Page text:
Commercial and Contract Law: Questions, Ideas, Jargon

posted by Melissa Jacoby

In the Spring I am teaching a research and writing seminar called Advanced Commercial Law and Contracts. Credit Slips readers have been important resources for project ideas in the past, and I'd appreciate hearing what you have seen out in the world on which you wish there was more research, and/or what you think might make a great exploration for an enterprising student. This course is not centered on bankruptcy, but things that happen in bankruptcy unearth puzzles from commercial and contract law more generally, so examples from bankruptcy cases are indeed welcome. You can share ideas through the comments below, by email to me, or direct message on Twitter.

Also, I am considering having the students build another wiki of jargon as I did a few years ago in another course. Please pass along your favorite (or least favorite) terms du jour in commercial finance and beyond.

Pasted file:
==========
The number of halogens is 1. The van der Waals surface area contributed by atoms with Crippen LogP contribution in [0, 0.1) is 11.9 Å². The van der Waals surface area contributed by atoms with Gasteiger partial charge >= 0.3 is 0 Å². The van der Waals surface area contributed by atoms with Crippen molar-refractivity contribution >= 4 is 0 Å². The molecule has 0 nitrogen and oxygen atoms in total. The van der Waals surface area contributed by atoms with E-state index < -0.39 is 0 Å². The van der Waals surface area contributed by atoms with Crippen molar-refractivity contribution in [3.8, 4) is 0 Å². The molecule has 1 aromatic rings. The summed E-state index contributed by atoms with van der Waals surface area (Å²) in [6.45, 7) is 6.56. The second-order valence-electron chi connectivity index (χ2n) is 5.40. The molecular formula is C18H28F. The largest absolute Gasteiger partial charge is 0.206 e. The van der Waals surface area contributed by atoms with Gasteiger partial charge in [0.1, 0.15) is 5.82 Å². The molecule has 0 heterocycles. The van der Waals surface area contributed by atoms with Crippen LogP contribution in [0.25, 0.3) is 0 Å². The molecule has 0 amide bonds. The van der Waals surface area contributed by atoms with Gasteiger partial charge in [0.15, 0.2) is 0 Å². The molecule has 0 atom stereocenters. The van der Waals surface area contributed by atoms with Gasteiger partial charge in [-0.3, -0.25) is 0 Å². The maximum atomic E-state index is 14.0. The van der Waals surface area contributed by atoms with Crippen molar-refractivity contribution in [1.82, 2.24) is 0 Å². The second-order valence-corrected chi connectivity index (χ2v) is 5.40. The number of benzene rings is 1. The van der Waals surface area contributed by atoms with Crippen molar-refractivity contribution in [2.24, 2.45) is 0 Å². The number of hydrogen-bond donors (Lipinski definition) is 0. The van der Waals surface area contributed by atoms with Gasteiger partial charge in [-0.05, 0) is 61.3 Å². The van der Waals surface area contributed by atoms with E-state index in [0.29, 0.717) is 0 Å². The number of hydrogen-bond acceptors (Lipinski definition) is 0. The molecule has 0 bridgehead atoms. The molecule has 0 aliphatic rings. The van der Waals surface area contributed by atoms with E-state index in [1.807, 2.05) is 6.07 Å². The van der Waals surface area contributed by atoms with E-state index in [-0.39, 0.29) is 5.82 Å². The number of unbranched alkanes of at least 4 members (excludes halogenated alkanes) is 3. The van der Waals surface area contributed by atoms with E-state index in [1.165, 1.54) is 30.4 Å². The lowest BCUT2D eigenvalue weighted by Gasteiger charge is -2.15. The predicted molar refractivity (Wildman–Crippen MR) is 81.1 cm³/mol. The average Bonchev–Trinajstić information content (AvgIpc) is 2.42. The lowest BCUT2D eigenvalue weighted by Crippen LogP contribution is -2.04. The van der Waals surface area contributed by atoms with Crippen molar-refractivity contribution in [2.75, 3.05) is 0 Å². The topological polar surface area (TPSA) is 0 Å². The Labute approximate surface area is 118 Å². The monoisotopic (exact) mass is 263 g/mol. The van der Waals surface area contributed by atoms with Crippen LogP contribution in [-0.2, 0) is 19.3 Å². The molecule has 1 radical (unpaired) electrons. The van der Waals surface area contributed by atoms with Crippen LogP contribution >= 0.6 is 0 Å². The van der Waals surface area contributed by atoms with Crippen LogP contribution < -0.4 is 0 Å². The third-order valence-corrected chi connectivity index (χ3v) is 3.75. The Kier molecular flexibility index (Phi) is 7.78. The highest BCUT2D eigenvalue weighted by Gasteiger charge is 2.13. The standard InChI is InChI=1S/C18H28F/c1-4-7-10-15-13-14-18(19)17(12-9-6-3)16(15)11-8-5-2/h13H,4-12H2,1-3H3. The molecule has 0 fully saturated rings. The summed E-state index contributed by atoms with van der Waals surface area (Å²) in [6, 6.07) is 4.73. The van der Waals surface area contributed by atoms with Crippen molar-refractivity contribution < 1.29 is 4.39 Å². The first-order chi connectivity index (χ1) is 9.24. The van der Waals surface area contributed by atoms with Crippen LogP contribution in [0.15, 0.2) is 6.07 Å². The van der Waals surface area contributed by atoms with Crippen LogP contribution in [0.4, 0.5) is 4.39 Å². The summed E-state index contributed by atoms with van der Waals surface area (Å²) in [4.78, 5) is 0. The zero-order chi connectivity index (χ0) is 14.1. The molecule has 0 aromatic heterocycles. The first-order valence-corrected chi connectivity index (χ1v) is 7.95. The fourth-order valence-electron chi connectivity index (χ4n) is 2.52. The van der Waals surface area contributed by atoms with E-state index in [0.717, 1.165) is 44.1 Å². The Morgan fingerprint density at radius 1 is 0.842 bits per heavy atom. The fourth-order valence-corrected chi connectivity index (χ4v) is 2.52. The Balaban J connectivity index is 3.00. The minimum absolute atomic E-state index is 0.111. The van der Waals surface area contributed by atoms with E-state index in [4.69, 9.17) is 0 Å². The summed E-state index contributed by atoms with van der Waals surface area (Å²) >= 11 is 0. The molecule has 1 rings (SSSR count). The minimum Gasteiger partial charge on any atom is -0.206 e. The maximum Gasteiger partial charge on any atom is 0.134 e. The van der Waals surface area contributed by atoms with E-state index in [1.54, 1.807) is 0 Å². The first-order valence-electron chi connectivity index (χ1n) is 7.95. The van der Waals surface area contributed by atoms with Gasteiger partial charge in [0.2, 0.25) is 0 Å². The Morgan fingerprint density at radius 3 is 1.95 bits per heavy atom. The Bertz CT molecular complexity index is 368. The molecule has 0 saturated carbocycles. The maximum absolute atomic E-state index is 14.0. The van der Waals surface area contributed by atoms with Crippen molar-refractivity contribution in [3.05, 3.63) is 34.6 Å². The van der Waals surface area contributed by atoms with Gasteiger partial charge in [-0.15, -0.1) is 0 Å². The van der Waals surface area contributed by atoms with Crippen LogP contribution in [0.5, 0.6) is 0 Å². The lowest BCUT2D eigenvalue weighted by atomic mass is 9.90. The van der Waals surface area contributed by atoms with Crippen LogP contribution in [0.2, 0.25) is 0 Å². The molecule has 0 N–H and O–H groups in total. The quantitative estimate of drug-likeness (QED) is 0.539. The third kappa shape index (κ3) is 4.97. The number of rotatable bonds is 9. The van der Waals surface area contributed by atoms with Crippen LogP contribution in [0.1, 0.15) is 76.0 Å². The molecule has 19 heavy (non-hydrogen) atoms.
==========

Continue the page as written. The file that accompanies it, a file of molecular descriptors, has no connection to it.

Thank you as always for your input, especially during such chaotic times.

Update on Churches Filing Chapter 11 Bankruptcy

posted by Pamela Foohey

As parts of the country are counting ballots, I thought I'd post about counting church chapter 11 cases. The headlines about churches and other religious organizations filing chapter 11 still focus predominately -- almost exclusively -- on Catholic Diocese filings. As of June 2020, 27 Catholic religious organizations have filed chapter 11, as detailed on a site put together by Professor Marie Reilly. But Catholic religious organizations' filings are a very small sliver of churches filing bankruptcy, as my prior research has shown. The last time that I updated my count of religious organization chapter 11 cases was at the end of 2017, and the last time I updated denominations and demographics of the congregations that file was in 2013. Since then, I've continued to track religious organizations' chapter 11 filings, using the same methodology, through the end of 2019.